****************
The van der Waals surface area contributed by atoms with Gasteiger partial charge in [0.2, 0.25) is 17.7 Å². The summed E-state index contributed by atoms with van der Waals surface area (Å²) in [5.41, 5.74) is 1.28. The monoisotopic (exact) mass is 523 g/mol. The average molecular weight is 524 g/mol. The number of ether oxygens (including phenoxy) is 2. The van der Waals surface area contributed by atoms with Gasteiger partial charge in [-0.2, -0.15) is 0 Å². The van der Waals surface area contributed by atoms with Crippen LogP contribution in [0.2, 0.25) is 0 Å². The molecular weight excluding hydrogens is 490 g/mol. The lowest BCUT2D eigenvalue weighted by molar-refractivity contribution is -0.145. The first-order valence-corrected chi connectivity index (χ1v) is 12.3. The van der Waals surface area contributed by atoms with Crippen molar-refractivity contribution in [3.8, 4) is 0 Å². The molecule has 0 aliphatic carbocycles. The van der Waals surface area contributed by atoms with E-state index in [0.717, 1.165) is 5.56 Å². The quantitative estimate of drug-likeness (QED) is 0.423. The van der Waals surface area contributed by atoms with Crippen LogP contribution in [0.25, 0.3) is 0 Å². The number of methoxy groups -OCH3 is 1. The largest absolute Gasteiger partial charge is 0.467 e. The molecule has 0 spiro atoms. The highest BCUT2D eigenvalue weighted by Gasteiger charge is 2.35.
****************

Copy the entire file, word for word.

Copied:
The van der Waals surface area contributed by atoms with Gasteiger partial charge in [0.2, 0.25) is 17.7 Å². The summed E-state index contributed by atoms with van der Waals surface area (Å²) in [5.41, 5.74) is 1.28. The monoisotopic (exact) mass is 523 g/mol. The average molecular weight is 524 g/mol. The number of ether oxygens (including phenoxy) is 2. The van der Waals surface area contributed by atoms with Gasteiger partial charge in [-0.2, -0.15) is 0 Å². The van der Waals surface area contributed by atoms with Crippen LogP contribution in [0.2, 0.25) is 0 Å². The molecular weight excluding hydrogens is 490 g/mol. The lowest BCUT2D eigenvalue weighted by molar-refractivity contribution is -0.145. The first-order valence-corrected chi connectivity index (χ1v) is 12.3. The van der Waals surface area contributed by atoms with Crippen molar-refractivity contribution in [3.8, 4) is 0 Å². The molecule has 0 aliphatic carbocycles. The van der Waals surface area contributed by atoms with E-state index in [0.717, 1.165) is 5.56 Å². The quantitative estimate of drug-likeness (QED) is 0.423. The van der Waals surface area contributed by atoms with Crippen LogP contribution in [0.25, 0.3) is 0 Å². The number of methoxy groups -OCH3 is 1. The largest absolute Gasteiger partial charge is 0.467 e. The molecule has 0 spiro atoms. The highest BCUT2D eigenvalue weighted by Gasteiger charge is 2.35.